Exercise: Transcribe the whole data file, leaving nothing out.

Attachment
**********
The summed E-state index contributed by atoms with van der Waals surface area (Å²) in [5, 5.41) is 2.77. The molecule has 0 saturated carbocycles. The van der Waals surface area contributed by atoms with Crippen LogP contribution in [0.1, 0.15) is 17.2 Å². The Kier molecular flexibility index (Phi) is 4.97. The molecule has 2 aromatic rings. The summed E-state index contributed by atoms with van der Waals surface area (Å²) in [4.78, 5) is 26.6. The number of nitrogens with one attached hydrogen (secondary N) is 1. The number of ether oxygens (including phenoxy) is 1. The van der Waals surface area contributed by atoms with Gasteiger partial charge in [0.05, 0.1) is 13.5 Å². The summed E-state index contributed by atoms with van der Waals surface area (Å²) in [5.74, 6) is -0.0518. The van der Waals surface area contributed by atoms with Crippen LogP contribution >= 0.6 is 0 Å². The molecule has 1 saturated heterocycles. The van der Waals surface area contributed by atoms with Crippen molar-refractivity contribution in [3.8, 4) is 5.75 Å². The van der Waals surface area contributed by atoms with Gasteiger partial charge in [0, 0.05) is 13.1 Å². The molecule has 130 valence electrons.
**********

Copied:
The summed E-state index contributed by atoms with van der Waals surface area (Å²) in [5, 5.41) is 2.77. The molecule has 0 saturated carbocycles. The van der Waals surface area contributed by atoms with Crippen LogP contribution in [0.1, 0.15) is 17.2 Å². The Kier molecular flexibility index (Phi) is 4.97. The molecule has 2 aromatic rings. The summed E-state index contributed by atoms with van der Waals surface area (Å²) in [4.78, 5) is 26.6. The number of nitrogens with one attached hydrogen (secondary N) is 1. The number of ether oxygens (including phenoxy) is 1. The van der Waals surface area contributed by atoms with Gasteiger partial charge in [0.05, 0.1) is 13.5 Å². The summed E-state index contributed by atoms with van der Waals surface area (Å²) in [5.74, 6) is -0.0518. The van der Waals surface area contributed by atoms with Crippen LogP contribution >= 0.6 is 0 Å². The molecule has 1 saturated heterocycles. The van der Waals surface area contributed by atoms with Crippen molar-refractivity contribution in [3.8, 4) is 5.75 Å². The van der Waals surface area contributed by atoms with Gasteiger partial charge in [0, 0.05) is 13.1 Å². The molecule has 130 valence electrons.